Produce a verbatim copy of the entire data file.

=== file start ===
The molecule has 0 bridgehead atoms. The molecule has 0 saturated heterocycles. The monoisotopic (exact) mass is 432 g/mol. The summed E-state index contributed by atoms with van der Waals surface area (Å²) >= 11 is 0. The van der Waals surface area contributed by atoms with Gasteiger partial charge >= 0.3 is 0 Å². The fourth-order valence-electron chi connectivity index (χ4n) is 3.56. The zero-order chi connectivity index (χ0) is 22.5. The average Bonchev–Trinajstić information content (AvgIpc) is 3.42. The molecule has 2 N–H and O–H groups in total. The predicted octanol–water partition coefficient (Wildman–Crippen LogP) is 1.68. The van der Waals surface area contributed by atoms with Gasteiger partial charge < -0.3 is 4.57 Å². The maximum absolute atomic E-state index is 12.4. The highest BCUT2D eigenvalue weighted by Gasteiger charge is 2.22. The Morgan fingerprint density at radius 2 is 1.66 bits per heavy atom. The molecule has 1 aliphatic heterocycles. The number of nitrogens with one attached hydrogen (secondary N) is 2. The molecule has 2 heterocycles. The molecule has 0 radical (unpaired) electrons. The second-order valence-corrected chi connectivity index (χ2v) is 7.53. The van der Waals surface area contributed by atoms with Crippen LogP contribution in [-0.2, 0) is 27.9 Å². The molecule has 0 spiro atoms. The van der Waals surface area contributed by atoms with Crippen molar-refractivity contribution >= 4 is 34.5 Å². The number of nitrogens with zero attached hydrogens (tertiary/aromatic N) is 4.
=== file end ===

The molecule has 0 bridgehead atoms. The molecule has 0 saturated heterocycles. The monoisotopic (exact) mass is 432 g/mol. The summed E-state index contributed by atoms with van der Waals surface area (Å²) >= 11 is 0. The van der Waals surface area contributed by atoms with Gasteiger partial charge >= 0.3 is 0 Å². The fourth-order valence-electron chi connectivity index (χ4n) is 3.56. The zero-order chi connectivity index (χ0) is 22.5. The average Bonchev–Trinajstić information content (AvgIpc) is 3.42. The molecule has 2 N–H and O–H groups in total. The predicted octanol–water partition coefficient (Wildman–Crippen LogP) is 1.68. The van der Waals surface area contributed by atoms with Gasteiger partial charge < -0.3 is 4.57 Å². The maximum absolute atomic E-state index is 12.4. The highest BCUT2D eigenvalue weighted by Gasteiger charge is 2.22. The Morgan fingerprint density at radius 2 is 1.66 bits per heavy atom. The molecule has 1 aliphatic heterocycles. The number of nitrogens with one attached hydrogen (secondary N) is 2. The molecule has 2 heterocycles. The molecule has 0 radical (unpaired) electrons. The second-order valence-corrected chi connectivity index (χ2v) is 7.53. The van der Waals surface area contributed by atoms with Crippen LogP contribution in [-0.2, 0) is 27.9 Å². The molecule has 0 spiro atoms. The van der Waals surface area contributed by atoms with Crippen molar-refractivity contribution >= 4 is 34.5 Å². The number of nitrogens with zero attached hydrogens (tertiary/aromatic N) is 4.